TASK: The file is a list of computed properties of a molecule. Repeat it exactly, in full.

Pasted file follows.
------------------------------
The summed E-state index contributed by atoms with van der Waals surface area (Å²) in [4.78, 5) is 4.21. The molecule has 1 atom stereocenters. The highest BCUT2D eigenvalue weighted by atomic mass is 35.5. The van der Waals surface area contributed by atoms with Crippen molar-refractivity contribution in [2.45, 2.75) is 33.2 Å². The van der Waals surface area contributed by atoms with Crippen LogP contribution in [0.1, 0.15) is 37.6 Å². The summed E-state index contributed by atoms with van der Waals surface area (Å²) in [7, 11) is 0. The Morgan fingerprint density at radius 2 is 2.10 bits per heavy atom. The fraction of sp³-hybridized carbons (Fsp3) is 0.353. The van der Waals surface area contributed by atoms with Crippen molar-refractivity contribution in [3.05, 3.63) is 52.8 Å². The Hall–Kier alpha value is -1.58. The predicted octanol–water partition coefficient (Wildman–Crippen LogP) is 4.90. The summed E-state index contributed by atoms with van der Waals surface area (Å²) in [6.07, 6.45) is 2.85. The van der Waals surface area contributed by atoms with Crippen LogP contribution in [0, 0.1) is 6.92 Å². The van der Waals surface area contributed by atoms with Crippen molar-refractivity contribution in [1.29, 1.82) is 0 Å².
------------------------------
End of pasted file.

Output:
The summed E-state index contributed by atoms with van der Waals surface area (Å²) in [4.78, 5) is 4.21. The molecule has 1 atom stereocenters. The highest BCUT2D eigenvalue weighted by atomic mass is 35.5. The van der Waals surface area contributed by atoms with Crippen molar-refractivity contribution in [2.45, 2.75) is 33.2 Å². The van der Waals surface area contributed by atoms with Crippen LogP contribution in [0.1, 0.15) is 37.6 Å². The summed E-state index contributed by atoms with van der Waals surface area (Å²) in [7, 11) is 0. The Morgan fingerprint density at radius 2 is 2.10 bits per heavy atom. The fraction of sp³-hybridized carbons (Fsp3) is 0.353. The van der Waals surface area contributed by atoms with Crippen molar-refractivity contribution in [3.05, 3.63) is 52.8 Å². The Hall–Kier alpha value is -1.58. The predicted octanol–water partition coefficient (Wildman–Crippen LogP) is 4.90. The summed E-state index contributed by atoms with van der Waals surface area (Å²) in [6.07, 6.45) is 2.85. The van der Waals surface area contributed by atoms with Crippen LogP contribution in [0, 0.1) is 6.92 Å². The van der Waals surface area contributed by atoms with Crippen molar-refractivity contribution in [1.29, 1.82) is 0 Å².